If we open this pen on Safari and click on the button, we are still getting the issue. It still happens when the page loads, but on CodePen we have to force it by clicking the button. We can conclude that the CSS isn’t the culprit, but we can also see that only the two out of five buttons break under this condition. Let’s keep this in mind and move on to the next hypothesis.

The same SVG elements still break with excluded stylesheets (Safari 13)

Isolating the issue

Our next hypothesis states that Safari has a bug when rendering SVG inside an HTML <button> element. Since the issue has occurred on the first two buttons, we’ll isolate the first button and see what happens.

Sarah Drasner explains the importance of isolation and I highly recommend reading her article if you want to learn more about debugging tools and other approaches.

Isolation is possibly the strongest core tenets in all of debugging. Our codebases can be sprawling, with different libraries, frameworks, and they can include many contributors, even people who aren’t working on the project anymore. Isolating the problem helps us slowly whittle away non-essential parts of the problem so that we can singularly focus on a solution.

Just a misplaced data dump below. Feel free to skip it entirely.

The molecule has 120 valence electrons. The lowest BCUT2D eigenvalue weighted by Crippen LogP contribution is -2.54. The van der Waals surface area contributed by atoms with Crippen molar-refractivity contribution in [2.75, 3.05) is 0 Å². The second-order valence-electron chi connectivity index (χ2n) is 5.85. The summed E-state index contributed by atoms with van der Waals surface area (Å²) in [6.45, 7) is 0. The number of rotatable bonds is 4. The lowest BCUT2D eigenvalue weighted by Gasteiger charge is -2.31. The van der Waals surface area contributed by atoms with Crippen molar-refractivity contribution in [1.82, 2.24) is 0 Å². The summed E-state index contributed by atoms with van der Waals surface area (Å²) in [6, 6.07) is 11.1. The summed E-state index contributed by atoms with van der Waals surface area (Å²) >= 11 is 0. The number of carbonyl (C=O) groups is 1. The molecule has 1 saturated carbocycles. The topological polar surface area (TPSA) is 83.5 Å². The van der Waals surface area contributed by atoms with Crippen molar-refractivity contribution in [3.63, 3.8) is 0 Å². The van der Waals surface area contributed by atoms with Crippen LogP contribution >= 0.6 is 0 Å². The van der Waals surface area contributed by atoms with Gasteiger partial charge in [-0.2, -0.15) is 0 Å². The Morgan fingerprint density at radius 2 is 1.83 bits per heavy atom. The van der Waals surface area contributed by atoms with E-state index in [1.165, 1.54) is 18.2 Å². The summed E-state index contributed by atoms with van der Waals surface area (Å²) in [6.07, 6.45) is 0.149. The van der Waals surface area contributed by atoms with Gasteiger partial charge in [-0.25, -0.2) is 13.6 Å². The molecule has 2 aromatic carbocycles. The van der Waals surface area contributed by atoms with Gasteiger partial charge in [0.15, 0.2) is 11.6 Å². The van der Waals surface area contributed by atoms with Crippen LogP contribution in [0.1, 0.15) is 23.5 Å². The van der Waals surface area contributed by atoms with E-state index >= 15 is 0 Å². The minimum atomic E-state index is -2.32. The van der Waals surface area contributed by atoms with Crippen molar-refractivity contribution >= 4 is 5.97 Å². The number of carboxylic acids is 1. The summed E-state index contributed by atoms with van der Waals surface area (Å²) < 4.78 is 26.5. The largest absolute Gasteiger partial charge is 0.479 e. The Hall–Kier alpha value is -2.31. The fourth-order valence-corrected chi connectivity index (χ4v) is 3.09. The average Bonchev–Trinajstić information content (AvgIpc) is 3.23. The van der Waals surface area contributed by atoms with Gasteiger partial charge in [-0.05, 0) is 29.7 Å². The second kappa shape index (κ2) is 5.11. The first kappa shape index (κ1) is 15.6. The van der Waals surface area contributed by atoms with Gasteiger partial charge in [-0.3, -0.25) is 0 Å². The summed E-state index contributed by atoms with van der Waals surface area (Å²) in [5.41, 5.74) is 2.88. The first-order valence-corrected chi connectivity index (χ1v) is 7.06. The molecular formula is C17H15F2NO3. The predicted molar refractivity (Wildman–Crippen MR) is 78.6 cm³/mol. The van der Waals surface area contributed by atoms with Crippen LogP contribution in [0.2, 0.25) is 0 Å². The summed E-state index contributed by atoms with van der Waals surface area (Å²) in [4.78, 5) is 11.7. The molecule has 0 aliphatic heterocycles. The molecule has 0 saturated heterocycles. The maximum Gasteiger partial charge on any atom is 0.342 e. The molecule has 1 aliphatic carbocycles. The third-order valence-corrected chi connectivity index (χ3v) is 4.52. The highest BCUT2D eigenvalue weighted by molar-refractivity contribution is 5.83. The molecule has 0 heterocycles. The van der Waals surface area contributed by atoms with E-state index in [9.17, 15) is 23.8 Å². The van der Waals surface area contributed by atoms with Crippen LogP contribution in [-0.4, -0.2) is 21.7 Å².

A “reduced test case” it is also often called. 

I moved this button to a separate and empty test route (blank page). I created the following CodePen to demonstrate that state. Even though we’ve concluded that the CSS is not the cause of the issue, we should keep it excluded until we’ve found out the real cause of the bug, to keep the problem simple as possible.

If we open this pen in Safari, we can see that we can no longer reproduce the issue and the SVG graphic displays as expected after clicking the button. We shouldn’t consider this change as an acceptable bug fix, but it gives a good starting point in creating a minimal reproducible example.